Oscar Shorts 2018: Watu Wote: All of us

takes a look at one of the more politically-charged films on the Oscar shortlist

With cinema’s most-hyped awards show creeping up on us, Nouse turns its attention to an oft-ignored Academy Award: Best Live-Action Short Film. With access to several of the 10 films that have made the Oscars shortlist, our team will be tackling them in a series of interviews and reviews. From thrillers with timely racial commentary to dance dramas, there is plenty of wonderful work to see on the shortlist. The final five nominees will be announced on 23rd January.

Image: Ginger Ink Films

Director: Katja Benrath

Starring: Barkhad Abdirahman, Faysal Ahmed, Mahad Ahmed

The situation in Kenya and the threat of the Al-Shabaab terrorist group and the horror they cause is something that I am shamefully mostly ignorant of. Although it sometimes hits the headlines, the complexities of the situation are often ignored in favour of crises closer to home. For well over a decade Kenya has been targeted by the terrorist group Al-Shabaab. Between 2008 and 2015 a total of 272 attacks were executed in Kenya. Partly due to this, a growing animosity has escalated between Christians and Muslims. The film is based on the Mandera bus attack that occurred in 2015. It follows a young Christian woman as she makes the treacherous 31 hour bus journey travelling to the town of Mandera, near the Somalian border.

Image: Ginger Ink Films

One of the film’s strongest points is that whilst telling a story very specific to its context both historically and geographically, its themes resonate beyond it. The theme of religious conflict not only pertinent to the situation in Kenya but one that strikes a chord with people at home. There have been countless news stories in 2017 of religious-based hate attacks in Britain as well as the rest of the world. This film manages to tell its story as truthfully as it can whilst also being incredibly accessible to a lay person as a viewer. It’s a story of humanity rather than politics. “Watu Wote” being Swahili for “everyone”, making the title “Everyone: All of us”. Unity as a theme not only being in the film but also in the development of it, two languages side by side in the title, a German production about Kenya with a Kenyan cast. It’s a great example of how diverse filmmaking only goes to strengthen the films made.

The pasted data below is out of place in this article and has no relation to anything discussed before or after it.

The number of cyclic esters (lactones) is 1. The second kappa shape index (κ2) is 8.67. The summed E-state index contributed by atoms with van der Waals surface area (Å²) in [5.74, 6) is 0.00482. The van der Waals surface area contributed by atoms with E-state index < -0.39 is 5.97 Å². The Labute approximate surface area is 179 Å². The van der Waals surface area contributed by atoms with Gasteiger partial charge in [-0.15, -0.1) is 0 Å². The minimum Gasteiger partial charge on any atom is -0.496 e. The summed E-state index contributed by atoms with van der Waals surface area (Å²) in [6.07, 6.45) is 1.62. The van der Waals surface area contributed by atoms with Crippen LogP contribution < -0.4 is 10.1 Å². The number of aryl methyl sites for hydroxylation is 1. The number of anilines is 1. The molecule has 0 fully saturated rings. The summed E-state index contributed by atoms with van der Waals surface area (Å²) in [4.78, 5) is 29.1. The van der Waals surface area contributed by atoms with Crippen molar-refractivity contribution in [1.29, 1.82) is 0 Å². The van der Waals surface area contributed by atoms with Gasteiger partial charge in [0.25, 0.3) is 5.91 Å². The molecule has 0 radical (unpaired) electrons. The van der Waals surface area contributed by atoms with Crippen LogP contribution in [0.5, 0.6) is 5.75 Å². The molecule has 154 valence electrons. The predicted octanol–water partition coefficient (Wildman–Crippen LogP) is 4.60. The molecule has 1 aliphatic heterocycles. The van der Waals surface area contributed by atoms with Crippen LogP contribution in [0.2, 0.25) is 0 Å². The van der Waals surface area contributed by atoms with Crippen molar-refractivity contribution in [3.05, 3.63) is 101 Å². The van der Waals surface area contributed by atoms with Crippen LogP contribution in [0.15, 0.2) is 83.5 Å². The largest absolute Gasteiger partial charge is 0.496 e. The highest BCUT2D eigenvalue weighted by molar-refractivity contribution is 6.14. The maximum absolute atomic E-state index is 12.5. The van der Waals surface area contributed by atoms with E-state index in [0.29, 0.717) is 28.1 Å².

The performances are unanimously great, working together fantastically as an ensemble piece. Coupled with Katja Benrath’s documentary-like direction, they allow the audience to waste no time in being on board with the narrative, often a difficulty with short films.

There is also some stunning cinematography from Felix Striegel contrasting the beautiful wide landscape shots with the claustrophobic scenes on board the crammed bus. The opening shots of desolate streets recall a dystopic vision of the country whilst the images of the bustling and vibrant villages suggest a more hopeful vision of the future. Both only serve to emphasise the isolation of the main character, who seems utterly alone whilst wandering the vast empty streets but even more so whilst wandering the bustling villages – unable to know who will attack her because of her faith. The sparse, but carefully crafted, dialogue also helps to serve this purpose. It’s a film that wastes very little of its brief run time.  

Image: Ginger Ink Films

It’s a story ideal for a short film, never treading into the clichés that normally litter cinematic depictions of true life events. Very little backstory is given to the characters; they are all simply people in the wrong place at the wrong time but who came together to do the right thing. It’s an attempt to capture a moment of history rather than to condense the conflict in Kenya down to a single narrative, which would be an unattainable feat. Its simplicity in allowing the one event to take precedent makes the film incredibly impactful.

Moreover this film is a masterful tonal balance in only around 20 minutes; it’s harrowing without being exploitative, hopeful without being overly sentimental, dark without being cynical. It balances the difficult subject matter without sacrificing the hopeful core of the film. It teaches us to react with hatred not with more hatred, but finding resistance in kindness.

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